A printf format reference page (cheat sheet)

Summary: This page is a printf formatting cheat sheet. I originally created this cheat sheet for my own purposes, and then thought I would share it here.

A cool thing about the printf formatting syntax is that the specifiers you can use are very similar, if not identical, between different languages, including C, C++, Java, Perl, Ruby, Scala, and others. So your printf knowledge is reusable, which is a good thing.

printf formatting with Perl and Java

In this cheat sheet I’ll show all the examples using Perl, but at first it might help to see one example using both Perl and Java. So, here’s a simple Perl printf example to get us started:

printf("the %s jumped over the %s, %d times", "cow", "moon", 2);

And here are three different Java printf examples, using different methods that are available to you in the Java programming language:

System.out.format("the %s jumped over the %s, %d times", "cow", "moon", 2);
System.err.format("the %s jumped over the %s, %d times", "cow", "moon", 2);
String result = String.format("the %s jumped over the %s, %d times", "cow", "moon", 2);

As you can see in that last String.format example, that line of code doesn’t print any output, while the first line prints to standard output, and the second line prints to standard error.

In the remainder of this document I’ll use Perl examples, but again, the actual format specifier strings can be used in many different languages.

printf format specifiers - summary

Here’s a quick summary of the available printf format specifiers:

%c character
%d decimal (integer) number (base 10)
%e exponential floating-point number
%f floating-point number
%i integer (base 10)
%o octal number (base 8)
%s a string of characters
%u unsigned decimal (integer) number
%x number in hexadecimal (base 16)
%% print a percent sign
\% print a percent sign

Controlling integer width with printf

The %3d specifier means a minimum width of three spaces, which, by default, will be right-justified:

printf("%3d", 0); 0
printf("%3d", 123456789); 123456789
printf("%3d", -10); -10
printf("%3d", -123456789); -123456789

Left-justifying printf integer output

To left-justify integer output with printf, just add a minus sign (-) after the % symbol, like this:

printf("%-3d", 0); 0
printf("%-3d", 123456789); 123456789
printf("%-3d", -10); -10
printf("%-3d", -123456789); -123456789

The printf zero-fill option

To zero-fill your printf integer output, just add a zero (0) after the % symbol, like this:

printf("%03d", 0); 000
printf("%03d", 1); 001
printf("%03d", 123456789); 123456789
printf("%03d", -10); -10
printf("%03d", -123456789); -123456789

printf integer formatting

As a summary of printf integer formatting, here’s a little collection of integer formatting examples. Several different options are shown, including a minimum width specification, left-justified, zero-filled, and also a plus sign for positive numbers.

Description Code Result
At least five wide printf("'%5d'", 10); '   10'
At least five-wide, left-justified printf("'%-5d'", 10); '10   '
At least five-wide, zero-filled printf("'%05d'", 10); '00010'
At least five-wide, with a plus sign printf("'%+5d'", 10); '  +10'
Five-wide, plus sign, left-justified printf("'%-+5d'", 10); '+10  '

printf - floating point numbers

Here are several examples showing how to format floating-point numbers with printf:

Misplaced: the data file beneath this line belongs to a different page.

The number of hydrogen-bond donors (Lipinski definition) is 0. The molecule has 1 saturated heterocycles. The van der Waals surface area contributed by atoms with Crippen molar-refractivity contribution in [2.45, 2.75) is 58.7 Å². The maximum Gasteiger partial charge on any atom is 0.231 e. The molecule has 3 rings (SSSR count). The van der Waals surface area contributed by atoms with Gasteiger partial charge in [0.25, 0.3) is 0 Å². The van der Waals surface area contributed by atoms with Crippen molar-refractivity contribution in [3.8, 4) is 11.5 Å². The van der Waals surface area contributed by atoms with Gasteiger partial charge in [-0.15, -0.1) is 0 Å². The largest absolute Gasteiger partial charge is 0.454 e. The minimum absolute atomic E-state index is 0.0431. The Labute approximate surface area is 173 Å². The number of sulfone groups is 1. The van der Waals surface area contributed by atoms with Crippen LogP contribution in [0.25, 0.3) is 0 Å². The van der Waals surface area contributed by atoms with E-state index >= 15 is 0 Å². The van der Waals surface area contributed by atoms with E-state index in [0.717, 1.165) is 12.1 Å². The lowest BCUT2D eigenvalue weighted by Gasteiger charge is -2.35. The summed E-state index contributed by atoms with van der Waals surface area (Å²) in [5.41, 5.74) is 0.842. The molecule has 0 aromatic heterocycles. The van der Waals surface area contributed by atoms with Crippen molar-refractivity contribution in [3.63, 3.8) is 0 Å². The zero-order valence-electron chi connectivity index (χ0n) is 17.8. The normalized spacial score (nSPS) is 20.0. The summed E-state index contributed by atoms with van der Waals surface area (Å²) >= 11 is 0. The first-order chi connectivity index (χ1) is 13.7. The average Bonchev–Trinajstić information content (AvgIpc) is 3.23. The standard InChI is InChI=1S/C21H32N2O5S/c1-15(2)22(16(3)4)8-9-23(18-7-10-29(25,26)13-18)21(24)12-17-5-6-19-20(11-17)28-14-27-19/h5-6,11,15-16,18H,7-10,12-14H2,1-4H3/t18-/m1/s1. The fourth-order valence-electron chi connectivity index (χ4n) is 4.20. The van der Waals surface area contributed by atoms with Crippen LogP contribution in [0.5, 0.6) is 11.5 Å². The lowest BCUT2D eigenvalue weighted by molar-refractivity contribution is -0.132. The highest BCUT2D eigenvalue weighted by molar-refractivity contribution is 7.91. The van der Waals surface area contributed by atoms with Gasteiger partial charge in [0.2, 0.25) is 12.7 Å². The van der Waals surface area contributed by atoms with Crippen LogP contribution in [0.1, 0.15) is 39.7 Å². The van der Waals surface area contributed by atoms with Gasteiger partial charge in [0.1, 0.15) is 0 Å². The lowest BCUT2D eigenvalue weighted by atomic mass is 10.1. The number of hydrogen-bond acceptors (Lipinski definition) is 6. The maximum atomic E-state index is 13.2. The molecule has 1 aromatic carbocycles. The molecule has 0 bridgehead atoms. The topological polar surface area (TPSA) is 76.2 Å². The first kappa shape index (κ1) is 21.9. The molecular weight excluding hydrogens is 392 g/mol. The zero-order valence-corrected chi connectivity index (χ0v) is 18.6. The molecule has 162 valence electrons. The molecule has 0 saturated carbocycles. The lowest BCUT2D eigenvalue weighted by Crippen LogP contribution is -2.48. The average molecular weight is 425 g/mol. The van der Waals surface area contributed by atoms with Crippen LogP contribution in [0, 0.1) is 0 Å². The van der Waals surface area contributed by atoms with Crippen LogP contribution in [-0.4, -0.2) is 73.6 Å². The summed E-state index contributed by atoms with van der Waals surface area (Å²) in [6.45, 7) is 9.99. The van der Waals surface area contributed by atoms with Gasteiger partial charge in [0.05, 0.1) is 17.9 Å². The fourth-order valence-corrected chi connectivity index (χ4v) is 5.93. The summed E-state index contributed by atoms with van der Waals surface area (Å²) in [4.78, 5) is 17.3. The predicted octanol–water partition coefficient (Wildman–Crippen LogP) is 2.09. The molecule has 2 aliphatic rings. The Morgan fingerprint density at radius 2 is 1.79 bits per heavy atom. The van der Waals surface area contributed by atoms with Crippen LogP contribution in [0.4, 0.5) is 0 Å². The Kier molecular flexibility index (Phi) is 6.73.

Description Code Result
Print one position after the decimal printf("'%.1f'", 10.3456); '10.3'
Two positions after the decimal printf("'%.2f'", 10.3456); '10.35'
Eight-wide, two positions after the decimal printf("'%8.2f'", 10.3456); '   10.35'
Eight-wide, four positions after the decimal printf("'%8.4f'", 10.3456); ' 10.3456'
Eight-wide, two positions after the decimal, zero-filled printf("'%08.2f'", 10.3456); '00010.35'
Eight-wide, two positions after the decimal, left-justified printf("'%-8.2f'", 10.3456); '10.35   '
Printing a much larger number with that same format printf("'%-8.2f'", 101234567.3456); '101234567.35'

printf string formatting

Here are several examples that show how to format string output with printf:

Description Code Result
A simple string printf("'%s'", "Hello"); 'Hello'
A string with a minimum length printf("'%10s'", "Hello"); '     Hello'
Minimum length, left-justified printf("'%-10s'", "Hello"); 'Hello     '

Summary of special printf characters

The following character sequences have a special meaning when used as printf format specifiers:

\a audible alert
\b backspace
\f form feed
\n newline, or linefeed
\r carriage return
\t tab
\v vertical tab
\\ backslash

As you can see from that last example, because the backslash character itself is treated specially, you have to print two backslash characters in a row to get one backslash character to appear in your output.

Here are a few examples of how to use these special characters:

Description Code Result
Insert a tab character in a string printf("Hello\tworld"); Hello world
Insert a newline character in a string printf("Hello\nworld"); Hello
Typical use of the newline character printf("Hello world\n"); Hello world
A DOS/Windows path with backslash characters printf("C:\\Windows\\System32\\"); C:\Windows\System32\

Here are a few links to other “printf” tutorials on our website:

And here's a link to the Java formatter javadoc.

I have to commend you, you've

I have to commend you, you've created a very easy to read manual on the basics of the printf function. That's a feat in and of itself. Bookmarked!


Thanks this really helped ;)

Great job !

Thanks ! ^^

printf formatting problems fixed

Sorry for the long delay, but hopefully I've finally fixed the formatting problems with this article. If you see any errors please let me know, and I'll try to get them corrected.

Neeeeat! :)

Really helpful! :)

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